The White House requires federal agencies to provide customer experiences that match the best of the private sector's. Yet despite another year of intense focus the federal customer experience remains overwhelmingly weak and uneven.

The 15 US federal agencies and programs that we rated in this year’s US Federal Customer Experience Index (CX Index™) earned an average score of 58, which is near the bottom of the poor category and well below the private-sector average of 70 (see Figure 1). Two-thirds of federal scores stayed flat from 2015 to 2016; even several agencies that worked hard on CX failed to improve.



The situation looks even bleaker when we compare it with the customer experience at the 300-plus companies in 20 private-sector industries in the complete US CX Index. Our results show that Washington has:

  • Scores that are mostly poor or very poor. Three-fourths of federal agencies had scores that fell into the lowest two categories of the CX Index (see Figure 2). That's in sharp contrast to the private sector, where only 19% of brands were rated poor and just 1% of brands were rated very poor.
  • A near monopoly on the worst experiences. Five out of the eight organizations in the very poor category — and six of the worst 10 in the entire US CX Index — were federal agencies. Only internet service providers, TV service providers, and airlines came close to matching this level of underperformance.


The reason for this stagnation is simple: Federal agencies fail to focus their efforts on the most important drivers of great customer experiences. We tested 40 CX drivers and found that on average, federal agencies:

  • Ignore emotion, which has the biggest impact on federal CX. The documents that govern federal CX ignore emotion and urge agencies to boost the ease and effectiveness of their customer experiences. However, the CX Index proves that emotion has a bigger influence on federal CX than effectiveness or ease.  
  • Obsess over technologies instead of employees. Federal agencies focus far more on technology than they do on empowering employees and getting personal interactions right. But the 10 most important drivers of great federal CX centered on the attitude and behavior of customer-facing personnel. In contrast, most drivers that focused on customer-facing technologies like websites and mobile apps appeared among the less influential half of all drivers.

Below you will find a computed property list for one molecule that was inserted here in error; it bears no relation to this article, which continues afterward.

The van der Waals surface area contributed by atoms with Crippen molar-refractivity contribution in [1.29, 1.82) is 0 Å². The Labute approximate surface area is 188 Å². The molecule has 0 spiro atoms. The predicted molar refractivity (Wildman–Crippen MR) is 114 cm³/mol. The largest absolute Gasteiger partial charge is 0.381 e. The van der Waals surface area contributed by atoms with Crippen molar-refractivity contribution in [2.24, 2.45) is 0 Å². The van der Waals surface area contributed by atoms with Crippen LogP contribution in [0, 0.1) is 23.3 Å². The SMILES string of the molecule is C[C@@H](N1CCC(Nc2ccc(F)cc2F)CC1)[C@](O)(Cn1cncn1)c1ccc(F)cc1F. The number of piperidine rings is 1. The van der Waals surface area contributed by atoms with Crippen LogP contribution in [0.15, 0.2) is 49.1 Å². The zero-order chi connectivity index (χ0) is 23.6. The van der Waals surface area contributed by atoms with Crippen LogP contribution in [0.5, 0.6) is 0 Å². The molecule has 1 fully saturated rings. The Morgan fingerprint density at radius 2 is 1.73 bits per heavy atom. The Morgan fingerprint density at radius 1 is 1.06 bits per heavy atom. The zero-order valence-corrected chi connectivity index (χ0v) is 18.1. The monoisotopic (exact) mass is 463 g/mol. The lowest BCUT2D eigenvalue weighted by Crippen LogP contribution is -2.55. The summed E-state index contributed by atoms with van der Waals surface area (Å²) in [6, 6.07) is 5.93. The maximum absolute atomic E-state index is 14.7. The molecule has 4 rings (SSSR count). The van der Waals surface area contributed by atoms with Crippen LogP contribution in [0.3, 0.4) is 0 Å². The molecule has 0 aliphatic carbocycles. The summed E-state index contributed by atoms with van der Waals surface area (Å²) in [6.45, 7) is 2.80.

• Focus on what customers say that they want rather than what really drives better CX. Most federal agencies survey customers about what they want or how they liked an interaction rather than tracking how customers actually behaved as a result of different experiences. Unfortunately, federal customers don't consciously know what makes an experience better for them: Over 80% of the time, the drivers that customers claimed were important to federal CX turned out not to be.

Federal agencies that want to improve their CX quickly and efficiently must ground their efforts in driver analysis and prioritize parts of the experience that will contribute the most to mission success. The CX Index can help because it's more than just a score: It's a framework that measures how agencies perform on 40 drivers of CX and pinpoints the handful of drivers that, when improved, will boost mission performance the most.

To learn more about the specific drivers of a great customer experience for your agency and how Forrester can help your agency reap the benefits of this insight, send an email with your questions to